Now I don't assume that they get there without hard work on their part.  Most musicians don't spring fully formed as soon as they put a trumpet to their lips or sit behind a drum kit.  But even taking into account that hard work, then comes the leap beyond.

Amazes me every time.  And what fascinates me as much as listening to the music is watching the musicians. 

Don't you love watching a group in full flow, passionate about what they're doing and bouncing off each other?

Doesn't matter what type of group either.

Over the weekend here were a couple of drummers whose sheer pleasure at providing the foundation for others produced the widest grins on their faces.  Wonderful to watch.

Of course being a writer I then try and apply what I see in them to what I do. 

Writing's a solitary occupation usually so there isn't that shared joy.  But I know the satisfaction when the words flow in a way which is beyond the practical and normal.

One group I found very interesting, though a lot of the audience seemed indifferent, created improvisations as a response to Turner's sketchbooks.  Slides of the sketches were shown as the music was played and some explanation was given on how the music was created.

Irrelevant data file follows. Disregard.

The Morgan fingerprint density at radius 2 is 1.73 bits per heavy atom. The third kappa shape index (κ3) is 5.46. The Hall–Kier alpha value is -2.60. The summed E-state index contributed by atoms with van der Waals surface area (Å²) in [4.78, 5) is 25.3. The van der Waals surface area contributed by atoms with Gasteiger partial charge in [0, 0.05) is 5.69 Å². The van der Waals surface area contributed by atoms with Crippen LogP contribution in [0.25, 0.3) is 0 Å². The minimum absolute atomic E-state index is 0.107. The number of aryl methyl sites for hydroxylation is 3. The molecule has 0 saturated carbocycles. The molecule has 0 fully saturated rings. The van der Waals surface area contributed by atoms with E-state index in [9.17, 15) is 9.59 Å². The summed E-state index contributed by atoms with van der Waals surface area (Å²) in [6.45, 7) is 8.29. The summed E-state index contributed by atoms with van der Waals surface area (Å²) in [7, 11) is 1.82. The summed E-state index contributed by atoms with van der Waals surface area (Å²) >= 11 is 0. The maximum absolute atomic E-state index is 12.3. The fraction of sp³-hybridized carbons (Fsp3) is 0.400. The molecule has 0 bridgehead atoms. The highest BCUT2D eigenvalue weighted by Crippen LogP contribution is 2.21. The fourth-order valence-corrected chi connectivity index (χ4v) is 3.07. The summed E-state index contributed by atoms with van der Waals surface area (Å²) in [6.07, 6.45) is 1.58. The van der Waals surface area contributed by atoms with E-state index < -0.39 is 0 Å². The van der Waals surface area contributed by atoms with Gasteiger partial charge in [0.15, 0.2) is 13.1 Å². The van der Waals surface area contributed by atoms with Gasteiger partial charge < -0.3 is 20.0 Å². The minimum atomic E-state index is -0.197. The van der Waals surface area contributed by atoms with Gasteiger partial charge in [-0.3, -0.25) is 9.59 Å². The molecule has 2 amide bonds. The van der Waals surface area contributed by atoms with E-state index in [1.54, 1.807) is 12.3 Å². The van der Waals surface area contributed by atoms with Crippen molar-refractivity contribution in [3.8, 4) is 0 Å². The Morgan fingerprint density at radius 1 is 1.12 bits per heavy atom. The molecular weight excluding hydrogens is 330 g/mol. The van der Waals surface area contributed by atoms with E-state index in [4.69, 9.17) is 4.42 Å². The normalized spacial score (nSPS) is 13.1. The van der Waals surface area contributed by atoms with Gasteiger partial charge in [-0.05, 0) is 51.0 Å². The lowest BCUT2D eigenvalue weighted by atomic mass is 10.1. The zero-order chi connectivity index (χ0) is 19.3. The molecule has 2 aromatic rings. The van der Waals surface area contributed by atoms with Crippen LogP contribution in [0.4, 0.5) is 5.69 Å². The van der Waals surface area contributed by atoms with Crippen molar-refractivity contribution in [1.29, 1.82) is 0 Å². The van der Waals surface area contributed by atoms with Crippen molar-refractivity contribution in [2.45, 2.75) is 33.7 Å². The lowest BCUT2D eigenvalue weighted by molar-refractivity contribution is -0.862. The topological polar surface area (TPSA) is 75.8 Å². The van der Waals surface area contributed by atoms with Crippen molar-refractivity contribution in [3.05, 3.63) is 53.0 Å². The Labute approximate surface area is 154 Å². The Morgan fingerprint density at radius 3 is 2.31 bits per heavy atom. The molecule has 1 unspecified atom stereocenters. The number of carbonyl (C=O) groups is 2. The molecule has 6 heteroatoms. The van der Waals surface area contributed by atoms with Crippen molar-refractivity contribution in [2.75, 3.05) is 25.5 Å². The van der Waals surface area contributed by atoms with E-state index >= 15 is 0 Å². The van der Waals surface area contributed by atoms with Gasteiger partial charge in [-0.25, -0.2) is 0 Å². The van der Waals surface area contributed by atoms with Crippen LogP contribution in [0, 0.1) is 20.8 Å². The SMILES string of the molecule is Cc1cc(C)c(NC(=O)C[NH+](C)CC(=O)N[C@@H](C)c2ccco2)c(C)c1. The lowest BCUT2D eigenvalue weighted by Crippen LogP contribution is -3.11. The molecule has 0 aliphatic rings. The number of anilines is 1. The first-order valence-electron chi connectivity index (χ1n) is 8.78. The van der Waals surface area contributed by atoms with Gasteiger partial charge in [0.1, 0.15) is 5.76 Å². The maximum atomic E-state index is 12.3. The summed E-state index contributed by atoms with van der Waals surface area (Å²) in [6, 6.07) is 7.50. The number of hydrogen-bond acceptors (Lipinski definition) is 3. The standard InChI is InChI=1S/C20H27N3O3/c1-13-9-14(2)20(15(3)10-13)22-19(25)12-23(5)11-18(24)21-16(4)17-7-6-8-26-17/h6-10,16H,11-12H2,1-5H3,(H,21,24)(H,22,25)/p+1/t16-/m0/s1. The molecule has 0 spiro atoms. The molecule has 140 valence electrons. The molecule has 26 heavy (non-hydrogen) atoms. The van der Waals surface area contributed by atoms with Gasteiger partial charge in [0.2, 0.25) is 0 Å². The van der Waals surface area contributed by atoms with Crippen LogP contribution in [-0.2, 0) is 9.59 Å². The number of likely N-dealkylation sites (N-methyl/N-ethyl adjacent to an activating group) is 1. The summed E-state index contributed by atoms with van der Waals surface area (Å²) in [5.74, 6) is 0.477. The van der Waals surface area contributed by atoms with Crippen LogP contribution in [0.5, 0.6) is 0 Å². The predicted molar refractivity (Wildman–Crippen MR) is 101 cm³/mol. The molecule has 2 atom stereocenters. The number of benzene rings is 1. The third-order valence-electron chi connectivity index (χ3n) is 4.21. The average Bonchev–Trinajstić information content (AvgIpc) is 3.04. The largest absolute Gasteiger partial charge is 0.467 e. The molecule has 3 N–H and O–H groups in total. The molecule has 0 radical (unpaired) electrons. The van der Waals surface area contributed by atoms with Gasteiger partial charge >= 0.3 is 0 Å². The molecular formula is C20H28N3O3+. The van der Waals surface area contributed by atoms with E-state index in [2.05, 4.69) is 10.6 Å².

What clouted me on the head as far as writing goes was the one piece that had been restricted in musical terms to two tonalities.  The saxophonist explained that the sketch was only two tones and he decided to match it.  And found far from restricting his inspiration, it had produced more freedom than he'd expected.

That I can relate to.  As a practical writer for businesses I often find myself restricted to a short web page or a word limit for an artist statement say.  That forces you to pay attention to every word.

Strips away all the unnecessary fluff and focuses on the key points to communicate. 

I know a lot of writers who find that difficult but for me it's stimulating and challenges me to produce better work than I think I could.  This quote from Igor Stravinsky also challenges me every time I read it.

 “The more constraints one imposes, the more one frees one's self. And the arbitrariness of the constraint serves only to obtain precision of execution.”

I've had fun over the years in applying arbitrary restraints in exercising my writing muscles. 

For instance, write three pieces based on the same topic.

Or choose an arbitrary number of words like 173 and write a story that has a beginning, a middle and an ending.  Not necessarily in that order though.

It just turns writing into fun.... A game that a child would play.  And we need that innocent eye sometimes in what we do.

On a more serious note, anything that frees up how we write has to have a positive impact on our development.

How do you free up your writing?

Oh and if you l ike jazz and you've never considered going, it's always amazing value, cracking music and a wonderful atmosphere.  2011 is 23-25 September